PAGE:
by Robert Isenberg
In the aftermath of the Cold War, Bosnia became a red-hot battleground teetering on the edge of destruction—until one man and his family dug their countrymen to freedom.
In 1990, Communism was falling apart. The Soviet Union was on the brink of collapse, Eastern European nations were peeking out from behind the Iron Curtain, and people were literally dancing on the remains of the Berlin Wall. But the end of the Cold War wasn't all blue jeans and Bruce Springsteen. In some parts of the world, Communism was preserving order in extremely volatile areas. This was especially true in Yugoslavia, a federation of Slavic peoples—including Serbians, Bosnians, Croats, Albanians, and Macedonians—created after World War II.
When the Communist government in Yugoslavia fell in 1990, war broke out along ethnic lines. Primarily, that meant the Serbs fighting the Bosnians, Croats, and Albanians. The war crimes perpetrated by the Serbs against the Bosnians were so brutal that the United Nations declared them genocide in 1992.
At the center of all this madness was the picturesque Bosnian city of Sarajevo.
Filled with gorgeous alpine mountains and graceful valleys, Sarajevo had wowed the world in 1984 when it hosted the Winter Olympics. [Image Credit]
For decades, Sarajevo had served as an important example of Bosnians living together peacefully with Serbs and Croats. But all of that ended on April 5, 1992. Serbian tanks rolled across Bosnia and opened fire on Sarajevo. Then the Croatian army, which also wanted control of the city, did the same. Suddenly, Sarajevo's citizens were being attacked from all sides. It was the beginning of a disastrous four-year siege."¨"¨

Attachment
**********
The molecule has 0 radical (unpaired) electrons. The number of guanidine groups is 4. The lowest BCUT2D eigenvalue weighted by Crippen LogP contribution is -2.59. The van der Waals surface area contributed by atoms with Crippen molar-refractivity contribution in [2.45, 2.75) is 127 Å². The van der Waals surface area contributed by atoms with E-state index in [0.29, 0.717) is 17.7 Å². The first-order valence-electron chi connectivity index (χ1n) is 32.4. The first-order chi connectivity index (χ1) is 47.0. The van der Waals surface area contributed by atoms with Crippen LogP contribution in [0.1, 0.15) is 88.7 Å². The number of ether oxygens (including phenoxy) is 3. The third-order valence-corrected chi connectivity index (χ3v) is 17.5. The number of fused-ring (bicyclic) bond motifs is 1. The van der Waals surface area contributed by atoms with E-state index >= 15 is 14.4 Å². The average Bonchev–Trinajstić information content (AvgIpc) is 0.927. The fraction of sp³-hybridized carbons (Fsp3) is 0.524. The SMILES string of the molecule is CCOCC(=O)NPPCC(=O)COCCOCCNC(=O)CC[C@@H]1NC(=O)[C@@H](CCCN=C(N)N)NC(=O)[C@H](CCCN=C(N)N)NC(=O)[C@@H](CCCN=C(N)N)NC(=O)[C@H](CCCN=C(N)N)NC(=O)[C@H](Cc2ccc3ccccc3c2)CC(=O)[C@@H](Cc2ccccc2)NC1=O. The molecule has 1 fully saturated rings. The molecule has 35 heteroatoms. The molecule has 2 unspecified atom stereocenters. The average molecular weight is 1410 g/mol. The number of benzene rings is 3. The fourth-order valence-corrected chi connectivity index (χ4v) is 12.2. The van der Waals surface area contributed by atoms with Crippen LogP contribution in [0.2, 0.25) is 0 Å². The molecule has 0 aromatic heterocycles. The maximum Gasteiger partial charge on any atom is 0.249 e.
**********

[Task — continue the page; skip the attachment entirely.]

As bombs rained down on Sarajevo, Serb snipers hid in the hills while Serb tanks blocked every road leading out of the city. The people of Sarajevo were trapped and starving, living in their basements and rationing their last cans of food. The city would have fallen if not for one man—Bajro Kolar.
Kolar was a typical middle-class family man living in Butmir, a tiny community in the Sarajevo suburb of IlidÅ¾a. His house had the strategic advantages of being beyond Serb lines, as well as being close to the Sarajevo airport, which made it perfect for hoarding fresh supplies. When the Bosnian army approached him with the idea of building a tunnel from his cellar into a garage in Sarajevo, Kolar didn't hesitate to say yes.
In early 1993, Kolar, his wife, his son, and about 200 soldiers began burrowing through nearly 2,500 feet of soil—digging every inch by hand. The tunnel was less than 5 feet high, so miners had to crouch low with their picks and shovels. They reinforced the walls with wood and steel beams, like an old-fashioned coal mine, and even laid a railway track on the floor. Working in eight-hour shifts, the diggers completed the tunnel that July.
Saving a City
The Sarajevo Tunnel was the Trojan Horse of the Bosnian War. Historians estimate that more than 1 million trips were taken through the shaft, allowing the import of about 20 million tons of food. Machine guns and crates of ammunition also flowed through the Tunnel, helping the Bosnian army defend itself against the well-armed Serbs.
There was nothing romantic about the Tunnel, though. Dark, dirty, and cold, the passage was so narrow and crowded that a one-way trip could take as long as two hours. And the constant explosions outside vibrated through the walls and threatened the support beams. It was miraculous that no part of the passage ever collapsed.
Among those who passed through the tunnel was Alija IzetbegoviÄ‡, then-president of Bosnia. For the sake of his country, IzetbegoviÄ‡ needed to make appearances on both sides of the Serb lines, and the Tunnel was the only dependable route. But it wasn't easy. At one point, IzetbegoviÄ‡ was wheelchair-bound, and he had to roll through the corridor on its primitive railway tracks.
When the war ended, the Tunnel's story became international news, and the Kolars were showered with honors. Today, the house serves as a museum, and it's easy to find. The locals eagerly give directions, and taxis and tour buses make regular visits. While the Western press has given the landmark many names—the Tunnel of Life, the Tunnel of Hope—in Bosnia, all you have to say is Tunnel (pronounced TOO-nell), and everyone knows what you're talking about.
This article originally appeared in the Jan-Feb 2010 issue of mental_floss magazine.